Today the New Zealand Defence Force unveiled its Capability Plan, which comprises the capital expenditures necessary for the Defence Force to function over the next 15-20 years. The Capability Plan includes announcements already made about acquisitions such as the P-8 Poseidon maritime patrol aircraft and the just announced C-130J replacements for the existing C-130H Hercules. It also signals the direction that future spending priorities will take, with preliminary plans to replace various Navy ships and Army vehicles also provided for.

Some of the money has already been allocated, such as that for the P-8 Poseidon and C-130J aircraft. Much of the remainder is in future budgets, the exact size and timing of which will be determined by the Government of the day.

But perhaps the most interesting feature is the announcement of new types of equipment likely to be purchased. Acknowledging their ability to patrol vast areas remotely, gather data and – if needed – deliver a rocket to any intruder that refuses to make haste leaving, drones appear to be a potential future asset. No budget or timetable or details on the type/s of drones likely to be purchased have yet been announced.

Otherwise much of the Capability Plan appears to be about overhauling the equipment that provide existing capabilities or replacing it. Items in line for replacement include the controversial Light Armoured Vehicle III types purchased by the Government of Prime Minister Helen Clark, the Prinzgauer jeeps. The Royal New Zealand Navy frigates H.M.N.Z.S. Te Kaha and Te Mana are in line for replacement sometime in the 2030’s, having just had a substantial overhaul of their systems in Canada.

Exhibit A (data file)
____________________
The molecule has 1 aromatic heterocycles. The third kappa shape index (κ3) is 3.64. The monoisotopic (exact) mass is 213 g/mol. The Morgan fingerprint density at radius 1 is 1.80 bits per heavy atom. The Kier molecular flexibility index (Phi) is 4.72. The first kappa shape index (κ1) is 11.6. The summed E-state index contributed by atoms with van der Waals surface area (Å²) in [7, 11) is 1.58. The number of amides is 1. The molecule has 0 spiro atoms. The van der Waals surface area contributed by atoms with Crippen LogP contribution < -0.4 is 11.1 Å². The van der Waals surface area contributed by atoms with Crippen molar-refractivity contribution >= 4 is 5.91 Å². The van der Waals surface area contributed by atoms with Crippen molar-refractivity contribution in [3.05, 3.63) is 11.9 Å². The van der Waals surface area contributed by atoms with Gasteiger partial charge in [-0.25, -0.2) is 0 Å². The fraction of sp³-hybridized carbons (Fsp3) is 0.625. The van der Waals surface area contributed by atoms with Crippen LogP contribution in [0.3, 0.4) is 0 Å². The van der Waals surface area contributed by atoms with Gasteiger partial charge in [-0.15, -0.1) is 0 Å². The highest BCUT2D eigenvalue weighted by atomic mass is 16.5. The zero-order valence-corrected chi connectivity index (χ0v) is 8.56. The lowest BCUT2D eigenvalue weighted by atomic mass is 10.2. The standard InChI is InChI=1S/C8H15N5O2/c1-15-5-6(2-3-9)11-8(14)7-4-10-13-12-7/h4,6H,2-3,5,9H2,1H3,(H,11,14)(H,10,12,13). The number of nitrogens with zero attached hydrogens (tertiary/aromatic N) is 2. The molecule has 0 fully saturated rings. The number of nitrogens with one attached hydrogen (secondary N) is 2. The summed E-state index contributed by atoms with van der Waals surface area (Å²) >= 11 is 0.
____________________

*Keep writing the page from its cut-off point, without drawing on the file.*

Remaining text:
An acknowledgement of the growing range of situations the New Zealand Defence Force is likely to find itself thrust into is perhaps shown by the announcement that the Army will probably grow to 6,000 personnel. That would be about 50% of all New Zealand Defence Force personnel if 2017 numbers are maintained. Acknowledging that with the growth of the Army, the Navy and Air Force may find themselves in an expanded range of situations as well, I suspect their numbers might increase slightly to enable those two services to contribute effectively.

I think the by passing of the tendering process was a mistake, as there were other options available for the C-130H replacement type. They included the Boeing C-17, Airbus A400M and Kawasaki C-2. The former all but ruled itself out due to size and possible cost if a plane-by-plane replacement was done. The other two are medium size transport aircraft.

Two other interesting things to watch will be what the LAV III’s and frigates are replaced with. As the frigates have had a systems upgrade they are not likely to be replaced until at least 2030. The LAV III’s on the other hand will need replacing sometime in the next few years.

All in all, an interesting time to be in the New Zealand Defence Force. And a timely acknowledgement that the strategic situation around us is unfortunately not the benign environment envisaged by former Prime Minister Helen Clark back in 2000.